First CSA Box of the Season – What’s in it?

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I picked up our first CSA Box of the season this week!

When I’ve talked about my CSA box, I’ve had people ask me, “What’s that?”

I don’t really know how I’ve come to learn about CSA – Community Supported Agriculture. Maybe it was when our friend Lisa was chopping yellow summer squash when we visited her and her husband up at their cabin. She gave me a piece and told me to taste it.

RAW? Raw yellow squash? I had never heard of anyone eating such a thing. Besides, it had only been during college that I started eating the stuff. I took the piece from her and gave it a try anyway.

I couldn’t believe the flavor – and it wasn’t even COOKED! That was the best yellow squash (to this day) that I’d ever had. It came from her CSA box, also know as a Farm Box.

Maybe that’s when I looked up CSAs online to learn more about them.

Community Supported Agriculture is catching on more than ever now. It’s about consuming local produce when it’s fresh and at its best. In essence, you are eating food when it is in season and supporting the local community at the same time. Food tastes better not only when it is in season, but when it doesn’t have far to travel to you. The fresher the better, right? And you know that I’m all about flavor, right? Oftentimes, farms that participate grow their crops organically, or as organically as possible without having the expensive certification.

How it Works

You can buy a membership or subscription to a local farm participating in CSA. At regular intervals (generally, each week), a box of produce will be put together for you to either pick up or be dropped off at a pre-determined site. I chose our CSA last year primarily based on the drop-off site location. I wanted to make sure that it would be convenient enough that I wouldn’t have to go out of my way to pick it up or feel like I had to skip retrieving it because I didn’t have time.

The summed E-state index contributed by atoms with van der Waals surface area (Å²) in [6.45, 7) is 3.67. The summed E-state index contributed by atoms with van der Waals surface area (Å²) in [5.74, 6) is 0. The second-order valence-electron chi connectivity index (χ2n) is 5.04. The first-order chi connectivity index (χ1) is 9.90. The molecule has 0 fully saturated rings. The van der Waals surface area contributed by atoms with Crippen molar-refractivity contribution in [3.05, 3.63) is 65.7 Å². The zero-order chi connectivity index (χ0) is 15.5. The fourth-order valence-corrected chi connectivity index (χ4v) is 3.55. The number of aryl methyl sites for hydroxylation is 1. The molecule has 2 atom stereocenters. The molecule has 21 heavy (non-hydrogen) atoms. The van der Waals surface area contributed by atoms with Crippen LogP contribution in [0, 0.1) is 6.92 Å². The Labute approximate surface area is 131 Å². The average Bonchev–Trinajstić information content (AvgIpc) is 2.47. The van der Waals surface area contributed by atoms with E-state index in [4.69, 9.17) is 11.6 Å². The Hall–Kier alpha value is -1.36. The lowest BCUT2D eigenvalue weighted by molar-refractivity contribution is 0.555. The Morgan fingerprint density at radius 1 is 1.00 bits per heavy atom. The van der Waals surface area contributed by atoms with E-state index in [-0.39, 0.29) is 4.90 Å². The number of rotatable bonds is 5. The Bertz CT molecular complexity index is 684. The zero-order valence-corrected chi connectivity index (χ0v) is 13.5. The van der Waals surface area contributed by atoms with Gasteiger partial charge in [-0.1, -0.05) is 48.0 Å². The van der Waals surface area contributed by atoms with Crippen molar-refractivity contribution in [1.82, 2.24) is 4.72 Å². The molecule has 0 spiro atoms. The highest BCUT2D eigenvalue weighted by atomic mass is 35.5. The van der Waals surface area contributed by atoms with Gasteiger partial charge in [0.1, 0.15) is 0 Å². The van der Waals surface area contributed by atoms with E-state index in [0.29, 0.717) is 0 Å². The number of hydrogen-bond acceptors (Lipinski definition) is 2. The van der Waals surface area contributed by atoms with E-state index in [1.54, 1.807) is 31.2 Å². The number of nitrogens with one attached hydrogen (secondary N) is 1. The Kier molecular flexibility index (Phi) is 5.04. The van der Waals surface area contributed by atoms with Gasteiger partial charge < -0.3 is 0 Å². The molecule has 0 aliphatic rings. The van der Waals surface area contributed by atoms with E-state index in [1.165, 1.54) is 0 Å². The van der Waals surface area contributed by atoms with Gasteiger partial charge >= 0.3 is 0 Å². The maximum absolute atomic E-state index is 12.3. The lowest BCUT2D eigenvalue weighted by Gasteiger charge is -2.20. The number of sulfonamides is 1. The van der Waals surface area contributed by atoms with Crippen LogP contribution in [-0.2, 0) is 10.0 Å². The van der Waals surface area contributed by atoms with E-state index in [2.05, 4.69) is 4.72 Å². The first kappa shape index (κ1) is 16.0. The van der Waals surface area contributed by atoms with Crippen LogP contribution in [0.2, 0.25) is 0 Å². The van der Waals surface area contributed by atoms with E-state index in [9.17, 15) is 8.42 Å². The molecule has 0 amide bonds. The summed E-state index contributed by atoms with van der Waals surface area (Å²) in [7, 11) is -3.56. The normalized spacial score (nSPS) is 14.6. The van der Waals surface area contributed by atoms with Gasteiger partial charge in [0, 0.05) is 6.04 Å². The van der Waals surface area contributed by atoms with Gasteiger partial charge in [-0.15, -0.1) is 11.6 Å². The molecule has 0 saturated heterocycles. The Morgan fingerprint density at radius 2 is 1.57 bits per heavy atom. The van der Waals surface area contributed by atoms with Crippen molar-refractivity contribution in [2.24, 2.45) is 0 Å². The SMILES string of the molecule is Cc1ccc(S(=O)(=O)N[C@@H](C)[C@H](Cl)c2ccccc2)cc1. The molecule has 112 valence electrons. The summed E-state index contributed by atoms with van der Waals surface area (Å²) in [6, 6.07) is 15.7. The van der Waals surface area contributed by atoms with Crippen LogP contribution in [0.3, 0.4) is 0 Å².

Shoot, the drop-off site is less than a 5k away from our home at a little co-op grocery store. {And no, I will not be running there and then back with a box full of heavy veggies!} What’s great is that I can stop and get any last minute groceries there if I need them, too. During this first pick-up, samples of this scrumptious snack made me put them in my cart:

Fun, Minnesota-made snack. Only 3 ingredients. Check them out! Softer than a popcorn kernel, but crunchier than popcorn. WARNING: addictive!

Each CSA does things differently, but ours has different sized boxes for different prices. Last year, my friend Jen and I split the Chica box from Featherstone Farm. It was the smaller of the two boxes offered {the other option was the Grande}, and we knew that if we each got one ourselves, that it was just going to be too much stuff to try to use up during the week. The Chica box is meant for a family of two or three. This year, our CSA has added a Solo box, which is meant for one person. My understanding with the Solo box is that the intent is to offer more common stuff and less of the “extras”. Still, we decided to stick with splitting the Chica this year. We’ll take note of what comes in each box to help make our decision for next year.